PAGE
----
Friday, April 6, 2012

Busted!—Kelly Simmons Caught Featuring an Emotionally Troubled Character

In her novel Standing Still, Kelly Simmons writes of a woman who has panic disorder. Contemporary fiction and memoir are full of such emotionally troubled characters, and their story arcs can be most satisfying (brooding, wounded hero, anyone?).

Yet since the novelist’s primary goal is to entertain and/or enlighten, pitfalls abound in such an arc. You will not want to fray your reader’s nerves with your character’s annoying, repetitive characteristics any more than you’ll want to use your exceptional skills to drown the reader in the biological muck and mire of her troubled realities. To do so would be to invite your reader to set down your book.

Kelly’s protagonist, Claire, has had experiences that cause her to succumb to the grip of irrational fears. Here are some useful techniques that helped Kelly deftly handle this arc.

She gives voice to the reader’s concern by allowing another character to express exasperation. After a troubling doctor’s appointment, Claire sits in the parking garage, shaking, holding up traffic behind her. Her toddler provides commentary.
“What, Jamie?”
“You’re embarrassing me.”
Then she allows her character to respond to this pronouncement in a way to which any of us can relate—as a parent:
“What a big word,” I said. “What a big, grown-up word.”

She creates psychic distance. This can be tricky to do, especially in first person. But Kelly has given Claire a background in news reporting, and the reader gets the sense that Claire is reporting about herself rather than spitting up emotional bile. Here she investigates sounds in her house:
…Finally I make out the contours of His face and eyes, human skin among the plush bears and cloth clowns and nylon-lashed dolls that line Jamie’s floor.
I shake but do not gasp, do not scream. Of course He is there; I expected Him, I heard Him coming for years, each night when Sam left me alone with my obsessions.

She gives her character a very real adversary to fight. She imbues her foe with archetypal power by capitalizing the pronoun that will be His only name. As His goals become apparent and even relatable, His actions seem no less predictable. What we can’t name or predict seems worthy of our fear as well, a fact that binds the reader to Claire.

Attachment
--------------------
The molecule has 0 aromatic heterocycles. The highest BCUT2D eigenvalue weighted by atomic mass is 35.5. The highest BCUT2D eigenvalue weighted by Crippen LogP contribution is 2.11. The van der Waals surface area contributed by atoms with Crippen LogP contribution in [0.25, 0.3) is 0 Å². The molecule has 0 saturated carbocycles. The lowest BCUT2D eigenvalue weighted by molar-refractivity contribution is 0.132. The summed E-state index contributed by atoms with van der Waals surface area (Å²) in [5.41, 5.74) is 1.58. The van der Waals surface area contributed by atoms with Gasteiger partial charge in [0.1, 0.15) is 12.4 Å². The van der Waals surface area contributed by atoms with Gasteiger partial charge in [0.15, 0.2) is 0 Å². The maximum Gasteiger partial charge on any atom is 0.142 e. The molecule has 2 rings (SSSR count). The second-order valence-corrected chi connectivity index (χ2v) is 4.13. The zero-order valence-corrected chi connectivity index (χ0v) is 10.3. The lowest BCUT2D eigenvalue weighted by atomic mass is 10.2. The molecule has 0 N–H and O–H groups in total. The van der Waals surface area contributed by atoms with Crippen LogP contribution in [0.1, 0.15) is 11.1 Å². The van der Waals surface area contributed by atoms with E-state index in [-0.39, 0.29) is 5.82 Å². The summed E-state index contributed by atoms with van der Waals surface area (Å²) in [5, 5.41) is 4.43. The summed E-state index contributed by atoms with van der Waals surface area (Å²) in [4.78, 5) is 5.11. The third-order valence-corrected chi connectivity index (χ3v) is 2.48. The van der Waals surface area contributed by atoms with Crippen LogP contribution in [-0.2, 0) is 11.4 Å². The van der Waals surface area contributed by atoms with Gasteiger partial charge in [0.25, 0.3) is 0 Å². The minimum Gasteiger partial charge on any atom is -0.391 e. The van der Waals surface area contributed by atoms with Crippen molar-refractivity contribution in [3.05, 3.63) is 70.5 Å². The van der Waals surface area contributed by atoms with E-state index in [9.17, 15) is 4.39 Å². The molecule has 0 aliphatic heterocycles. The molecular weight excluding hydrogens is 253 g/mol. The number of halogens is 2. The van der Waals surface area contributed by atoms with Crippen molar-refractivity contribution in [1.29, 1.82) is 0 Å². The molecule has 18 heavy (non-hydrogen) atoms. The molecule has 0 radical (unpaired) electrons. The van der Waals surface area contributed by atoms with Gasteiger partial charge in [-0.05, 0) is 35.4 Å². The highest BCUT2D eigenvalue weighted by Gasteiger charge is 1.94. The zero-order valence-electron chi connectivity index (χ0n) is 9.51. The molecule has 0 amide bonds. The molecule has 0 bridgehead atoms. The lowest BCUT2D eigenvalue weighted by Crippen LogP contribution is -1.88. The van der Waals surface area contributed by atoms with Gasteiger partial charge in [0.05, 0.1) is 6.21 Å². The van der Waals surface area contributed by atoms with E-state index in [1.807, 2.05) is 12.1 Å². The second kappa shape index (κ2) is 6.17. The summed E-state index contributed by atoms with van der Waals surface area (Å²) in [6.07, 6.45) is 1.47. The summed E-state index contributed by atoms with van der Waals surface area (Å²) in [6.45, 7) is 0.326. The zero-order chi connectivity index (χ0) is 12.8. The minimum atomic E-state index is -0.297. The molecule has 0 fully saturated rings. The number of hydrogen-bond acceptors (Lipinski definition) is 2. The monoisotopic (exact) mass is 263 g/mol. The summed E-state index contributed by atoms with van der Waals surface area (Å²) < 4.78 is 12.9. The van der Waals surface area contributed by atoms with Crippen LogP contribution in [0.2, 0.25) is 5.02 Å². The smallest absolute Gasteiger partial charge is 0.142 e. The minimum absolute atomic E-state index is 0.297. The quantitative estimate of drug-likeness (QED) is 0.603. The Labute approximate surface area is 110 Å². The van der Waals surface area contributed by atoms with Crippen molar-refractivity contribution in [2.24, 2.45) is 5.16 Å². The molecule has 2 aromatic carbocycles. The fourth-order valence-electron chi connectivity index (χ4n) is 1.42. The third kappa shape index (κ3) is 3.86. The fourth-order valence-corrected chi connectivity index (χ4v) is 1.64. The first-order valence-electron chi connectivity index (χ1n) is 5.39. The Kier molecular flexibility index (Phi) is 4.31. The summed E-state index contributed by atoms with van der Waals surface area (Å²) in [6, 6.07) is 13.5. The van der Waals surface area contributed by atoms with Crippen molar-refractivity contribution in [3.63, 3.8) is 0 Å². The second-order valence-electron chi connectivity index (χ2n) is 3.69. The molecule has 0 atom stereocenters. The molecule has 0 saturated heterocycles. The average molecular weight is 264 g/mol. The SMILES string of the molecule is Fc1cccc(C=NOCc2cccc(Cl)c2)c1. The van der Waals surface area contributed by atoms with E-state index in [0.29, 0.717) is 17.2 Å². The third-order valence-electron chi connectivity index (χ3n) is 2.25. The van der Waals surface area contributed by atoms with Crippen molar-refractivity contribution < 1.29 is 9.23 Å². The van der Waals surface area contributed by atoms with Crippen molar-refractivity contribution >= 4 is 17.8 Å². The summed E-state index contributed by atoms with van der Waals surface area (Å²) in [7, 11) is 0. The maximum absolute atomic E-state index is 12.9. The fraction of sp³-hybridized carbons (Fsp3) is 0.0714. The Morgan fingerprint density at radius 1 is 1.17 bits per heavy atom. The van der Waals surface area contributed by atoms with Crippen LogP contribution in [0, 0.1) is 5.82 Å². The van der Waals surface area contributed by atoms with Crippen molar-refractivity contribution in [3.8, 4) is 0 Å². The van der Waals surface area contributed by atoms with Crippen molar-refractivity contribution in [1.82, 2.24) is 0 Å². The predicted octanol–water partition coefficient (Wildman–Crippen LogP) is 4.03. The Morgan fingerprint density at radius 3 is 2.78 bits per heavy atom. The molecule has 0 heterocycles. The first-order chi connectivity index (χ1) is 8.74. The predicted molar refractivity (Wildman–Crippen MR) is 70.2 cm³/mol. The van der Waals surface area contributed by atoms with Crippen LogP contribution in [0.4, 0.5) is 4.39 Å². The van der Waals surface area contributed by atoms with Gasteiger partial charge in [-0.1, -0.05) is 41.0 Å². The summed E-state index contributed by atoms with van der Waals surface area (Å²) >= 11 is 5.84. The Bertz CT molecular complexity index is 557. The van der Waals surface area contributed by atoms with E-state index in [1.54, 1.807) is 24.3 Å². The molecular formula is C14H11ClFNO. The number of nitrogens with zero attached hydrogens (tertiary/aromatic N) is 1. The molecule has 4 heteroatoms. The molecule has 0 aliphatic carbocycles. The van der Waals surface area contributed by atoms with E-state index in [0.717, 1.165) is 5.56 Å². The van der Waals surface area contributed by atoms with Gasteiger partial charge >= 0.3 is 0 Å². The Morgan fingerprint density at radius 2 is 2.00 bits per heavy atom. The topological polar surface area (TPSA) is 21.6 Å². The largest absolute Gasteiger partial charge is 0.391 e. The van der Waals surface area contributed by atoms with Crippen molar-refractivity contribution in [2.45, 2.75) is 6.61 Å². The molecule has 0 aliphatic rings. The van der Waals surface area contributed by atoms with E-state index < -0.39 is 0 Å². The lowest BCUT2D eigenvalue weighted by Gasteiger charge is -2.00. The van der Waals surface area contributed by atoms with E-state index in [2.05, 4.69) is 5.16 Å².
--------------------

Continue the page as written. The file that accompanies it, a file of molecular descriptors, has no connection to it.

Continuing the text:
She offers her character redemption. Early. From p. 13, this excerpt from the inciting incident promises that Claire is worth sticking with:
He moves, but not toward me. Holds a finger to His lips, a warning, and glides soundlessly, on cat burglar feet, to Jamie’s canopy bed.
“No,” I cry, but it comes out mangled and small. A croak.

I drop to my knees and utter the only fearless words I have ever spoken:
“Take me,” I say. “Take me instead.”

She allows the disorder itself to give us a new way to look at our lives.
Those are my last words: My purse is in the bedroom. Not “take care of your sisters,” not “I love you.” If He kills me now, that’s the deathbed utterance. Later, I’ll obsess over my bad judgment. Does she even know how to use the cell phone in the zippered pocket? Is “send” one of her spelling words?

She allows both poignant detail and her sense of humor to shine through.
I look over my shoulder. Jamie is aglow from the nightlight. My daughter, my beautiful, solemn first girl. The blue scissors sit on her desk with her reading camp homework. She has tears in her eyes, but doesn’t scream, or speak, or follow. My youngest child, Jordan, a small tiger of a girl, might have leapt on His back. My middle daughter, Julia, ever vigilant, the last one to fall asleep, could have split atoms with her scream. It seems He had chosen the right one.

She moves plot along even during a panic attack. Bound in the backseat of the car, Claire does more than pant and sweat. She frets over how the kidnapper knew her husband was away, in a way that reveals much about her life:
Couldn’t anyone watching me know? Count cars in the driveway, watch Sam’s golf magazines pile up on the marble counter, see one person picking up twigs after the storm. I had five laundry baskets, six garbage cans, three daughters, two hands. I carried in dry cleaning, rotisserie chicken, and false cheerfulness at dinnertime. I doled out the father tickles the girls needed at night. And I wonder: Couldn’t any thief, kidnapper, or murderer watching me juggle the mail, the groceries, and a briefcase as I wipe the cat’s feet and put juice into sippy cups recognize me as a woman whose husband was gone? That was the kind of zoom-lens the FBI needed: Look, there, go in tight…see that, Lieutenant? That woman is about to detonate all over her recyclables!